Find angle (Projectile Motions)

Alright so I thought I understood this well.

I'll give an example of how I solve for range and such with the given information:

A ball is thrown from a height of 1.86 m, at a speed of 21 m/s and at an angle of elevation of 59.4o. How far from the person who threw it does the ball land?

Range: Vxt
Vx: Vcos Theta
Vy: V sin Theta

The method in which I solve for t goes as follows:

Vy = 21 * sin59.4

Vy = 18.07



Maximum Height: v²= 2a(s) +existing height of 1.86

Maximum height: 18.07² /2(9.8) = s -> 16.66 + 1.86 = 18.52m





Total time: Time down + Time Up
s + 1.86 = 1/2at² + s = 1/2at²

18.52*2 / 9.8 = t² + 16.66 * 2/9.8 = t²


1.94 + 1.84 = 3.78s




R = V cos Theta * t
R = ~40.4 m



The problem I encounter is simply that I do not know how, using this method, or by any other really, to compute the angle or initial velocity if Total time is not a given already.

Say the equation was rearranged and said:

A person threw the ball at an initial rate of 21 m/s from a height 1.86. It hit the ground at 40.4m. What was the angle of projection?





Can anyone help show me how to work these backwards? Would be highly appreciated.
 
A person threw the ball at an initial rate of 21 m/s from a height 1.86. It hit the ground at 40.4m. What was the angle of projection?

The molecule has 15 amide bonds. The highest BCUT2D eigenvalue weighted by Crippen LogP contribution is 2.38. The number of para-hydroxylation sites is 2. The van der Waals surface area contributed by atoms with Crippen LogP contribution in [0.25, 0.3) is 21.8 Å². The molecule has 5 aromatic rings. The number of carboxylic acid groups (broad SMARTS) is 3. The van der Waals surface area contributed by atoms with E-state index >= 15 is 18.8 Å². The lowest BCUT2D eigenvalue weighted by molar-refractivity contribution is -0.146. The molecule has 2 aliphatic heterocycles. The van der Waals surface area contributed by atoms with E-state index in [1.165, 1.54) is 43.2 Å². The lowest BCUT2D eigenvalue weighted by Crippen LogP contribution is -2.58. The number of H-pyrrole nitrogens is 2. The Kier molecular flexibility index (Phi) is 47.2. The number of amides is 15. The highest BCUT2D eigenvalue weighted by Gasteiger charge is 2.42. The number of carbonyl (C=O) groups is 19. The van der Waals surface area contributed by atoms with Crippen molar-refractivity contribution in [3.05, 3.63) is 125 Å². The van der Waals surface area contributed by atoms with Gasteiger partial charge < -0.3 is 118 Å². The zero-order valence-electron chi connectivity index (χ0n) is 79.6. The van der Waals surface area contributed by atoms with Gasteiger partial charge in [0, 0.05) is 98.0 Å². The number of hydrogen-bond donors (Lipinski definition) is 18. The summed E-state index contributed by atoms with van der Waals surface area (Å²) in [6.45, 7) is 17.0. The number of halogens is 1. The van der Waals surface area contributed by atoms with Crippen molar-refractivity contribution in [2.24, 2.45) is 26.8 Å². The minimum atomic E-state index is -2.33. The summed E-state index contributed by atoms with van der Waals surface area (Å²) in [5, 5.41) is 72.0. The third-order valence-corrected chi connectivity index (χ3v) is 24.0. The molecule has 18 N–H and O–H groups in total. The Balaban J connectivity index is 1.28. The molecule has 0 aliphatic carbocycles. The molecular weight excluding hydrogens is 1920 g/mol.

v=21
h=1.86
(a means angle)
Vx=V*cos(a)
Vy=V*sin(a)
when the ball hit ground ,x=40.4,y=0.
put it into the equation andrevdh gave to you:
Vx*t=x
[tex]y = v_{yo}t - \frac{1}{2}gt^2[/tex]

you may solve it,though it may difficult in maths.

From now on,I advise you to learn more algbra.It is important in physics.
 
Last edited:

andrevdh

Homework Helper
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116
For the given equation y = ....
y will not be zero when the ball lands!
 
For the given equation y = ....
y will not be zero when the ball lands!
Oh,Yes,I am so sorry!
It should add h in.
 

andrevdh

Homework Helper
2,126
116
It seems you are trying to solve a though problem.
See the section :"Angle θ required to hit coordinate (x,y)" in Wikipedia:

http://en.wikipedia.org/wiki/Trajectory_of_a_projectile" [Broken]
 
Last edited by a moderator:
Like this y=h+Vy*t-(1/2)*g*t*t
 

andrevdh

Homework Helper
2,126
116
close, more like

[tex]y = y_o + v_{yo}t - \frac{1}{2}gt^2[/tex]

or if you take the launching point as (0,0) y = - 1.86
 
Ah alright, thanks
 

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